Date Modified: October 26th, 2020
Date Published: January 27th, 2020
Author: Paul Caluori
9:48 mins to Read
Generally, there are four ways to use cannabis:
- Under the tongue,
- On the skin.
- Eating it.
- Inhalation, through smoking or vaping.
1. Sublingual Absorption (under the tongue)
Consuming cannabis sublingually means placing the oil under the tongue. This consumption method involves taking cannabis oil from a bottle, drawing it up into a syringe (without the needle) or dropper and dispensing the oil underneath the tongue. The oil should be held under the tongue for 30-60 seconds and then swallowed.
By holding the dose under your tongue, some absorption will take place at that site. Once swallowed, the rest of the oil enters the stomach and begins absorption there. A detailed description of the processing of cannabis through the stomach is contained in the ingestion section.
Although sublingual oil has a slower onset of effect than inhalation, sublingual oil provides relatively quick results. Effects may start to be felt within 20 minutes, but usually 60-90 minutes, and last for 4-6 hours. This type of administration allows for the treatment of symptoms present a lot or all the time. An example might be anxiety. Administration of cannabis oil sublingually may keep your anxiety in control for large parts of the day with one or two doses.
Sublingual dosing allows for greater accuracy in your medication dosing. Because the oil is drawn up with a dropper or syringe, an accurate dose can be administered. This also lends itself to titrating your dose. Titration is a method of adjusting your dose based on your symptom relief. You can alter the amount of cannabis taken quite accurately to focus in on an optimal dose based on how you feel.
Be sure to hold the oil under your tongue for 30-60 seconds. This is for two reasons: For CBD, it will increase the amount available to provide therapeutic effects. For THC, any absorption that occurs in the mouth reduces the THC that reaches the liver and is converted into a more potent form. (More on this in the ingestion section)
Although theoretically, bypassing the stomach and absorbing CBD directly from under your tongue should result in better absorption, it seems there is no consensus on just how significant this difference is.
Another way to potentially increase THC or CBD available for therapeutic effects is to consume cannabis with a fatty food before or immediately following a cannabis oil dose. An animal study showed this increased the THC amount available by 2.5 times and CBD by 3 times.
At WeedwellTM, we often recommend sublingual cannabis oil as it usually provides a repeatable dose and a long duration of action. Also, this method of taking your medicine does not cause the lung problems that may be seen with smoking or vaping cannabis.
Cannabis oils are extremely concentrated products. As a result, it is often mentioned with dosing to start low and go slow. It is better to inch closer and closer to the desired effect than to take a large dose and suffer from some unwanted side effects.
2. Topical (on the skin)
Topical application is a cannabis consumption method that involves putting cannabis-infused creams or balms on the skin’s surface. This application is often useful for joint issues like pain or skin conditions like eczema or acne.
Creams and oils with cannabis can be effective on the skin. They can penetrate to some degree to reach deeper tissues. However, there is an issue with absorption across specific layers of the skin. This can limit its effectiveness because the THC and CBD remain trapped on the outer layer of skin and cannot penetrate.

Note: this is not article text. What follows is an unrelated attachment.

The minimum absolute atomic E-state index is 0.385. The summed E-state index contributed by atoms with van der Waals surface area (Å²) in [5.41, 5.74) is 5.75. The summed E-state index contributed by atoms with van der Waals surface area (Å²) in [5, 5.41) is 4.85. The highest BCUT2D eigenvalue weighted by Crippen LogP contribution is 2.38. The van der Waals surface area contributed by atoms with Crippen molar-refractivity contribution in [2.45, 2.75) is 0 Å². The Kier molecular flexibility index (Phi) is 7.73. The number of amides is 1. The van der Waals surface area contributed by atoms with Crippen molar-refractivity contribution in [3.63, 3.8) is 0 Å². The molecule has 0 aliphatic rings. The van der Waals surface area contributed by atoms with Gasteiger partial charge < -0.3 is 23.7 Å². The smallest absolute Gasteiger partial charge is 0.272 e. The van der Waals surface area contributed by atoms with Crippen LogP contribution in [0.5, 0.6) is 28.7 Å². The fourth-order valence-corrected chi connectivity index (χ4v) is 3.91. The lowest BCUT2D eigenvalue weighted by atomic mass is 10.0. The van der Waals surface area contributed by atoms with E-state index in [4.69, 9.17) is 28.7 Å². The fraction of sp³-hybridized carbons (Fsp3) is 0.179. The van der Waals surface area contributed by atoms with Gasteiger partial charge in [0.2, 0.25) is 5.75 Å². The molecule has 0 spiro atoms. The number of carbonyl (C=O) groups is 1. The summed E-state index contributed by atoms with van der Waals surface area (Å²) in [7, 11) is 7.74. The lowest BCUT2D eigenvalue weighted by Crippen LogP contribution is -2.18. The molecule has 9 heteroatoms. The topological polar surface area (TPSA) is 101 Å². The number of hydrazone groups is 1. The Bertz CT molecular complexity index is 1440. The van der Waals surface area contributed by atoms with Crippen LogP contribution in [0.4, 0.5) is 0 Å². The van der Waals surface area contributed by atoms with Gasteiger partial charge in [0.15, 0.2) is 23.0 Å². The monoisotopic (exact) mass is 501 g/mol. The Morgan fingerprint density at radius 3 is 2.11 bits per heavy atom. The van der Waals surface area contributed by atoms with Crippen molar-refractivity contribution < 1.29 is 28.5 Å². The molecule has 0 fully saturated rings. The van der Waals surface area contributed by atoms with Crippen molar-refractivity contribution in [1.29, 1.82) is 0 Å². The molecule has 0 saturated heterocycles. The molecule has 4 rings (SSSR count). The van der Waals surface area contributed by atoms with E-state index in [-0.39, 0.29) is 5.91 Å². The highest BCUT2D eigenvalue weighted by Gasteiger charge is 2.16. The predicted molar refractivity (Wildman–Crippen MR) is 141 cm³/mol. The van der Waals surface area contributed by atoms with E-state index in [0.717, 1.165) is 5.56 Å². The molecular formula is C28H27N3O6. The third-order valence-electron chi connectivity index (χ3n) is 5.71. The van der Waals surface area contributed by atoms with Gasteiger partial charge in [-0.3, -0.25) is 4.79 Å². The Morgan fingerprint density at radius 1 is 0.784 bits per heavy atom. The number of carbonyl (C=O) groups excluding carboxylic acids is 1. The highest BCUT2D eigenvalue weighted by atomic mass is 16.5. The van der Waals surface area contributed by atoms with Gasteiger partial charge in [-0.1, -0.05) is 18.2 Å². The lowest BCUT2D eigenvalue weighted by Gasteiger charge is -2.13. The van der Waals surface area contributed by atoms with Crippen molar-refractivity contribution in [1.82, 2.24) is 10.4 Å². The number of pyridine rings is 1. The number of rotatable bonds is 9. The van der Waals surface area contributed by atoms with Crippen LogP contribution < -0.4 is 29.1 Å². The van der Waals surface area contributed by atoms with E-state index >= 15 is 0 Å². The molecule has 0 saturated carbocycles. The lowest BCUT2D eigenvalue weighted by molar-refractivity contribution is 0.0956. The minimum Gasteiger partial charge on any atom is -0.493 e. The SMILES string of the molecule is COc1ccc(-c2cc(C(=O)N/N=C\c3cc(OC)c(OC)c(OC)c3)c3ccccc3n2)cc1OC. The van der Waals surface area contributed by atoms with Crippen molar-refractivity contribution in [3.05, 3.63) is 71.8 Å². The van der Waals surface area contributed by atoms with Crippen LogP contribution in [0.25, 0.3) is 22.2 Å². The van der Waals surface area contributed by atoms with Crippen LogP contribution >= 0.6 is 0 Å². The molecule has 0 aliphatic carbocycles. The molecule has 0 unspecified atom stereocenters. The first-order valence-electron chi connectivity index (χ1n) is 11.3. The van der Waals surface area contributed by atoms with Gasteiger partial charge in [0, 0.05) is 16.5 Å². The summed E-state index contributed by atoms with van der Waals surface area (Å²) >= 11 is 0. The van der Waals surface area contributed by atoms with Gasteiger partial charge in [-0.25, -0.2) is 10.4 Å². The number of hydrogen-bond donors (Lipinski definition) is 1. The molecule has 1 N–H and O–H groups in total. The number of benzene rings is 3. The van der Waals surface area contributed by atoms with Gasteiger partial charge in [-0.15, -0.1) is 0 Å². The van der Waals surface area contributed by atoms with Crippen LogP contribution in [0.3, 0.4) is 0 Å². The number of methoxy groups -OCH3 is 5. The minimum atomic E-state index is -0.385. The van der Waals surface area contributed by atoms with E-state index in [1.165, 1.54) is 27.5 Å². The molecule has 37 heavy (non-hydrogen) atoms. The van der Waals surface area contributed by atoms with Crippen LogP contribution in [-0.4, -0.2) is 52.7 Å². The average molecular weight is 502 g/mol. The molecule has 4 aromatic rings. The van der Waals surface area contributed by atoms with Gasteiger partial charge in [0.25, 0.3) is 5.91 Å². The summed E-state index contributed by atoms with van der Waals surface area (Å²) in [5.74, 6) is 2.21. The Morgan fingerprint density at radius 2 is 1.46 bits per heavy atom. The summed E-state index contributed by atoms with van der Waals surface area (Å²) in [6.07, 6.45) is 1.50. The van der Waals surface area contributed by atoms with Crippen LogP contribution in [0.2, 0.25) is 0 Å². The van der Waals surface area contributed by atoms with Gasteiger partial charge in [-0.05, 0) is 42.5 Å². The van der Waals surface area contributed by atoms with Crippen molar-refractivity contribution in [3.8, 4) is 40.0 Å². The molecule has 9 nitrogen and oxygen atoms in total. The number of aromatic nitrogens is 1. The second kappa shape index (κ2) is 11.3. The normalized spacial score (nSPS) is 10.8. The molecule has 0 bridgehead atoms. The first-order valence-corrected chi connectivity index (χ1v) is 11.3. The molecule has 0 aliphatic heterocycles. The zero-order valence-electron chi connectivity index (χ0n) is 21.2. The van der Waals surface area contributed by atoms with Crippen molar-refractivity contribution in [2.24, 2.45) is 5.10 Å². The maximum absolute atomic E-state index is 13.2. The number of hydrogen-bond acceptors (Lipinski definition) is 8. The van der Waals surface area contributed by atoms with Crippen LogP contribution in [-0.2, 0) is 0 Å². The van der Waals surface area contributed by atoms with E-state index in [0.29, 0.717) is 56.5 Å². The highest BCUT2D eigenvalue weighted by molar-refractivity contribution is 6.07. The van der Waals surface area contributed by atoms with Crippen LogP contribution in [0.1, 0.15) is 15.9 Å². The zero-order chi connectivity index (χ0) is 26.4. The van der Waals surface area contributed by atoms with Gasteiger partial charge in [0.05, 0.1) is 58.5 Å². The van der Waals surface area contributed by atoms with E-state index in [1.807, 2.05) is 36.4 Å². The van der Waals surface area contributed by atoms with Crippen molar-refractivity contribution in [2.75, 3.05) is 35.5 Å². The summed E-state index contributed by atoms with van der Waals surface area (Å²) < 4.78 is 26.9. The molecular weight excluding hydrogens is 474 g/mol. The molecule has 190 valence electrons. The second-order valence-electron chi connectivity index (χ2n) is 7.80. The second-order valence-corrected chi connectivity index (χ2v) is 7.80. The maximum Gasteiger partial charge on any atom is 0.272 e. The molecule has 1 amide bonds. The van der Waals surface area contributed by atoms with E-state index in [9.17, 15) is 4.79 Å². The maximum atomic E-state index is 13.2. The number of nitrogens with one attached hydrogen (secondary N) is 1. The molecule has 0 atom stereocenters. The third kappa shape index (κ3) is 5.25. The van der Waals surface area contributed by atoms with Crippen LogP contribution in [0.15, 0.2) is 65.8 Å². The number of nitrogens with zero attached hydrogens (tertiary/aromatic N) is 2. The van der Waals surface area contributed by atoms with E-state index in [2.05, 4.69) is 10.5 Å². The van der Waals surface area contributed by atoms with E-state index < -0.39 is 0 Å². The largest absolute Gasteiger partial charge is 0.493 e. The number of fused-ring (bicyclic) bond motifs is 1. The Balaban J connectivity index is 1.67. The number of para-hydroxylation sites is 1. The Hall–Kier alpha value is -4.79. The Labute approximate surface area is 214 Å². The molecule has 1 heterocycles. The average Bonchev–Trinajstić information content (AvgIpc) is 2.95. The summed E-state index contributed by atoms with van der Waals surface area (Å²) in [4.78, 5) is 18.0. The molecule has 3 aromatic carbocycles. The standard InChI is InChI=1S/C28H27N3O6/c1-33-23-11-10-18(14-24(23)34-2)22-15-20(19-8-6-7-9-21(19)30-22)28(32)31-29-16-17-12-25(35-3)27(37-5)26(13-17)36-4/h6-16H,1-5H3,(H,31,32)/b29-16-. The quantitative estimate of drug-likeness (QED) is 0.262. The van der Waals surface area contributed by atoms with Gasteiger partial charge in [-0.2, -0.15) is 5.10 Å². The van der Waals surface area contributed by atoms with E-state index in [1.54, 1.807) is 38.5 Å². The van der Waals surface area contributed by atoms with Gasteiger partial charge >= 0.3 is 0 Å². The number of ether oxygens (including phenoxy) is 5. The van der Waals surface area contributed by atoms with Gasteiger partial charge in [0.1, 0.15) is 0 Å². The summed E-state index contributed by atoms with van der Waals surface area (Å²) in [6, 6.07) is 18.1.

New technology is aimed at improving penetration. Patches are also available that can release medicine slowly to an area. Many people like to make their own remedies and find this helpful, and it is usually quite safe.
It is possible that smaller joints and tissues that are close to the skin surface may benefit more from topical administration. It may be simply too far for the THC or CBD to penetrate deep into, say your hip joint, which may be 2-3 inches from the skin surface. On the other hand, your knuckles are close to the skin surface. This may make topical application of cannabis to arthritic hands and fingers more responsive to treatment. Keep in mind also, that applying THC to widespread areas of the body, such as your whole back and chest, could theoretically result in enough absorption to cause impairment or even to cause someone to fail a drug test. As always, even when using THC topically, start low and go slow.
At WeedwellTM, some patients have reported great success with topical application. It is important to note that there is not much research in this cannabis consumption method and trying it may be trial and error. Because of this, it is impossible to discuss the onset and duration of action. As well, it is not easy to assess what dose you have applied.
3. Ingestion (eating your medicine)
Eating your medicine or oral administration results in a very slow onset of action. Ingesting your cannabis can be done in 2 different ways. The first method involves taking gelcaps or capsules filled with cannabis oil. The second method will have you consuming food or drink infused with cannabis. These are referred to as edibles.
For gelcap or capsule ingestion, this is a straightforward process. Take the gelcap and swallow. The limiting factor is that there are only specific doses available. For example, a gelcap may contain 2.5mg THC or 5 mg CBD. You cannot open the gelcap up and accurately take a half dose. This method does hide the taste of cannabis oil from your tastebuds as the taste can be a deterrent for some people.
For edibles, you can purchase food or drink infused with cannabis, or make the product yourself. Common foods infused with cannabis are chocolates, gummy bears or brownies. People will also add cannabis oil to their tea or other drinks.
Whether gelcap or edible, ingesting cannabis brings THC or CBD to the stomach. Once in the stomach, it is moved to the liver for processing. The amount and type of food in your stomach also affect the rate and amount of absorption. Once processed at the liver, the cannabinoids are ready to enter the bloodstream to produce therapeutic effects.